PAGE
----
How North Korea turns coal into gas, and what it might mean for sanctions

By: Benjamin Katzeff Silberstein

Wall Street Journal has an interesting and thoroughly researched report out today, on North Korea’s use of a technique to synthetically produce synthetic fuels from coal:

China, North Korea’s longtime ally, has provided technology and expertise for the coal-conversion efforts, according to Chinese companies. One said in July that it is supplying a large coal gasifier designed to produce 40,000 cubic meters an hour of synthetic gas to an industrial zone north of Pyongyang.

That output alone would be enough to produce synthetic fuels equivalent to about 10% of North Korea’s annual imports of crude and refined oil in recent years, according to David Von Hippel, an expert on North Korea’s energy sector at the Nautilus Institute.

[…]

It has become cheaper in recent years—in part because of Chinese development of the technology—and remains viable for countries with abundant coal and few alternatives.

North Korea obtained German coal-gasification technology from the Soviets around the 1960s but did little to develop it, and became dependent on subsidized crude from Russia and China.

[…]

Crucially, coal gasification has helped provide raw materials to increase output of fertilizer and plastic sheeting for greenhouses, boosting food production, and enabled other industries to develop products such as steel alloys and pipes, experts said.

The technology is also now used in small-scale power plants to boost electricity supplies, according to footage broadcast by North Korean state television in November.

One Chinese company, Hebei Kaiyue Group, said on its website that seven officials from North Korea’s Academy of Sciences visited one of its facilities in June to study how it converts coal to methanol, ammonia and dimethyl ether, which can be used as a diesel alternative.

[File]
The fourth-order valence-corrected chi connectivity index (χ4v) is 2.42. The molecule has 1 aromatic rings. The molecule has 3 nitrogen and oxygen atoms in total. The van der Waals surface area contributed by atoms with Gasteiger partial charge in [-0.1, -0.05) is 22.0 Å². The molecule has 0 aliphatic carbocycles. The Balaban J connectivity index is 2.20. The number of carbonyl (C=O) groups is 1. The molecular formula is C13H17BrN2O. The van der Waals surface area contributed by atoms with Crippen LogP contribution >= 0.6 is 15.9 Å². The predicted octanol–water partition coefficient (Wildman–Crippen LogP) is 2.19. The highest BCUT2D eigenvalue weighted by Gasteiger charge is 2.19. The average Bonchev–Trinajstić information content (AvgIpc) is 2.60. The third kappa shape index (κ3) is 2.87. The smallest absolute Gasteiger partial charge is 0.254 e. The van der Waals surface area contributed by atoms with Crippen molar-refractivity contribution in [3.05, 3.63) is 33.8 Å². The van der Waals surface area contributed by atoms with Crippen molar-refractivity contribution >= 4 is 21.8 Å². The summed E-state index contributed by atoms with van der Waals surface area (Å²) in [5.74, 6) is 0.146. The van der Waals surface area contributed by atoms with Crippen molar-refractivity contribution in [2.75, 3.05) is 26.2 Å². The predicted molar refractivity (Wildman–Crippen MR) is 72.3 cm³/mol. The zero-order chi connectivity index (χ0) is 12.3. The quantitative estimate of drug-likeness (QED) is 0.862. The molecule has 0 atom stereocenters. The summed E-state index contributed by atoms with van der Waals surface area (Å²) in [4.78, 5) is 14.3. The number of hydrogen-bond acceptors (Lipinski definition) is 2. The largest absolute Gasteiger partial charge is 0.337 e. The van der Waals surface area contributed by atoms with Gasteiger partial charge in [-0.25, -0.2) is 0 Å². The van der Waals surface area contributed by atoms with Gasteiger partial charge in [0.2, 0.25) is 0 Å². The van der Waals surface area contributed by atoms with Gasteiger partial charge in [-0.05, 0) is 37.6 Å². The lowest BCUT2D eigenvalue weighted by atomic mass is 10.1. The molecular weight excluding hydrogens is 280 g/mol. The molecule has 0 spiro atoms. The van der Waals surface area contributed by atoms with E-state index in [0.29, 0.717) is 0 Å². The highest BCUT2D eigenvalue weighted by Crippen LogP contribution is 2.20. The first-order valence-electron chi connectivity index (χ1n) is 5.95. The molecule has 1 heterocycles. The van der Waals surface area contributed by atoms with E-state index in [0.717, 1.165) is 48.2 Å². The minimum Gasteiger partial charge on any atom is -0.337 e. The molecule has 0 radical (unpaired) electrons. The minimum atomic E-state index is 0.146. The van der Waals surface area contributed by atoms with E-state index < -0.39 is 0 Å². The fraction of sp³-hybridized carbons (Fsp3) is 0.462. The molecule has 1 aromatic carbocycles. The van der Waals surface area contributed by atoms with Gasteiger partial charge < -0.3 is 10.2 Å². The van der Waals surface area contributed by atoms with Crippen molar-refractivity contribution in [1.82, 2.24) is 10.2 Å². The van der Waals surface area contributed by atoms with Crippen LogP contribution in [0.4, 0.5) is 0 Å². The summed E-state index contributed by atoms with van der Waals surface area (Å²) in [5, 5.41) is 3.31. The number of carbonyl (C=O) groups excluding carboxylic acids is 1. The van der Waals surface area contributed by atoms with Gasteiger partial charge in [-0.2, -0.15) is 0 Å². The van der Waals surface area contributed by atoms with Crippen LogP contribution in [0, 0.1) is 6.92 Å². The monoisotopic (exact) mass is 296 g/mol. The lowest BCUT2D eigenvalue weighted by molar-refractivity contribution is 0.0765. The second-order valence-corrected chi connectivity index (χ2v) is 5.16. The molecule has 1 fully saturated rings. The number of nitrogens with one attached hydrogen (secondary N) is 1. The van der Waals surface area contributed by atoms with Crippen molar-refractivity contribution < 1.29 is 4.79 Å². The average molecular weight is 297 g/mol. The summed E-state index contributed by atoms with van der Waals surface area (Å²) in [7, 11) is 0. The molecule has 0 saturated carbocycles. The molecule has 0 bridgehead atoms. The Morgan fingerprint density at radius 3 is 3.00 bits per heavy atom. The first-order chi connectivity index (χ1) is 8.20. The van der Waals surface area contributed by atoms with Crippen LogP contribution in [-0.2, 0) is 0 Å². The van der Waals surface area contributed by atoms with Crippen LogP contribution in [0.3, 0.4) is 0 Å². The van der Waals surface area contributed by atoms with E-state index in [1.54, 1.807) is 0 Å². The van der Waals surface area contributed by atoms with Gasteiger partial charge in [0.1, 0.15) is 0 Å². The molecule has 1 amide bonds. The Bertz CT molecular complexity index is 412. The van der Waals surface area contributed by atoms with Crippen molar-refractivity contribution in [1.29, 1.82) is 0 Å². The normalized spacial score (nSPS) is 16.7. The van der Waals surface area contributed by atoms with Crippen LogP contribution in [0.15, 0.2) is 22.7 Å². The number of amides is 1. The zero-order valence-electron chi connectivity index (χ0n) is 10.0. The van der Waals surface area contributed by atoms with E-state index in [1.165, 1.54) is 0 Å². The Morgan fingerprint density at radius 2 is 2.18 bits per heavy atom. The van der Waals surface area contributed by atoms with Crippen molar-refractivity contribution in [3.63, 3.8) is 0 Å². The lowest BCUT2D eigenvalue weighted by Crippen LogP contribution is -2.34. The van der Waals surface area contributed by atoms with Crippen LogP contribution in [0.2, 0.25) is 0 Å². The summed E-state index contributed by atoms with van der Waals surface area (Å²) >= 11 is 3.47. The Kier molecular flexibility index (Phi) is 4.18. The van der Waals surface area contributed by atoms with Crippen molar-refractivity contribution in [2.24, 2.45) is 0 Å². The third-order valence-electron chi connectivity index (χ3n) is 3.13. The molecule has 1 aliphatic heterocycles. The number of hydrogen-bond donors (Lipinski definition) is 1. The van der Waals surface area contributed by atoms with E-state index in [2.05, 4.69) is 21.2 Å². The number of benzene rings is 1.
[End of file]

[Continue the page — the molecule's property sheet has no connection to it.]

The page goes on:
The large gasifier slated for the industrial zone north of Pyongyang was built by Yangmei Chemical Industry Machinery Co. Ltd, a subsidiary of one of China’s biggest coal companies; it has been completed but not yet transported to North Korea, as the Chinese awaited North Korean instructions, according to two people involved. The company declined to comment.

Full article/source:
North Korea Turns Coal Into Gas to Weather Sanctions
Jeremy Page
Wall Street Journal
2018-12-17

I have a brief quote in the story, basically saying that even if North Korea can only produce fairly moderate quantities of gasified, synthetic fuels through this technique, it could potentially be very significant for the economy as a whole. This is particularly true for transportation and industrial manufacturing. The former is crucial not only for the state-side of the economy, but also for the private sector (i.e.: markets and entrepreneurs).

When trying to asses whether North Korea can “weather” sanctions or not, it’s meaningful to remember that the economy as such is still, partially, recovering from the near-complete collapse of the 1990s. So the quantities needed to make a significant contribution to industrial production may not be that massive. All of this is a way of getting at, in absence of actual numbers, how much this coal gasification technique may matter for North Korea. Putting together whatever oil and fuel North Korea can get through smuggling, regular imports, non-commercial transfers from China, and coal gasification, North Korea is probably muddling through sanctions relatively well, and better than many would have expected a year or so ago, at least in some respects.

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